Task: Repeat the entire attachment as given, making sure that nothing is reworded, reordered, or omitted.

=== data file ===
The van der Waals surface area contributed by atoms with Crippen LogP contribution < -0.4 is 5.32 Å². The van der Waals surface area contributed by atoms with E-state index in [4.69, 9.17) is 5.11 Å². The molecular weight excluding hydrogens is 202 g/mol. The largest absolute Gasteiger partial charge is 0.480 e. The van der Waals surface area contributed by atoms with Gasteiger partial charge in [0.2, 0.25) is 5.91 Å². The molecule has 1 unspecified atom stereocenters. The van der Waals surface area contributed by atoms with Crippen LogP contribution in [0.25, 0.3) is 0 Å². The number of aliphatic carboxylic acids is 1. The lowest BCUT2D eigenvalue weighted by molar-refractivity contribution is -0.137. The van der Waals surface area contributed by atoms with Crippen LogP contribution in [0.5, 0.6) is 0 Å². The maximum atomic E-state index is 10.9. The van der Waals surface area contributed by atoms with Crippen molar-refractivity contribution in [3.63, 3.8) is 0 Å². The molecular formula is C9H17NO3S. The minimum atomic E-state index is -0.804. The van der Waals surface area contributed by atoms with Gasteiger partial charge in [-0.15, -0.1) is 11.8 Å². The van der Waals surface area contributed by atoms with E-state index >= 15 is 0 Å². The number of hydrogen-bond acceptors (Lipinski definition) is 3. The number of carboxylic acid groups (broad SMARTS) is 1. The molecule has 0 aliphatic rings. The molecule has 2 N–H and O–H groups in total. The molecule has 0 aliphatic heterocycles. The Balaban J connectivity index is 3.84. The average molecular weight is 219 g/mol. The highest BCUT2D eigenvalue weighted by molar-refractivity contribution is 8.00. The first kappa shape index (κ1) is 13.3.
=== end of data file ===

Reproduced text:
The van der Waals surface area contributed by atoms with Crippen LogP contribution < -0.4 is 5.32 Å². The van der Waals surface area contributed by atoms with E-state index in [4.69, 9.17) is 5.11 Å². The molecular weight excluding hydrogens is 202 g/mol. The largest absolute Gasteiger partial charge is 0.480 e. The van der Waals surface area contributed by atoms with Gasteiger partial charge in [0.2, 0.25) is 5.91 Å². The molecule has 1 unspecified atom stereocenters. The van der Waals surface area contributed by atoms with Crippen LogP contribution in [0.25, 0.3) is 0 Å². The number of aliphatic carboxylic acids is 1. The lowest BCUT2D eigenvalue weighted by molar-refractivity contribution is -0.137. The van der Waals surface area contributed by atoms with Crippen LogP contribution in [0.5, 0.6) is 0 Å². The maximum atomic E-state index is 10.9. The van der Waals surface area contributed by atoms with Crippen molar-refractivity contribution in [3.63, 3.8) is 0 Å². The molecular formula is C9H17NO3S. The minimum atomic E-state index is -0.804. The van der Waals surface area contributed by atoms with Gasteiger partial charge in [-0.15, -0.1) is 11.8 Å². The van der Waals surface area contributed by atoms with E-state index >= 15 is 0 Å². The number of hydrogen-bond acceptors (Lipinski definition) is 3. The number of carboxylic acid groups (broad SMARTS) is 1. The molecule has 0 aliphatic rings. The molecule has 2 N–H and O–H groups in total. The molecule has 0 aliphatic heterocycles. The Balaban J connectivity index is 3.84. The average molecular weight is 219 g/mol. The highest BCUT2D eigenvalue weighted by molar-refractivity contribution is 8.00. The first kappa shape index (κ1) is 13.3.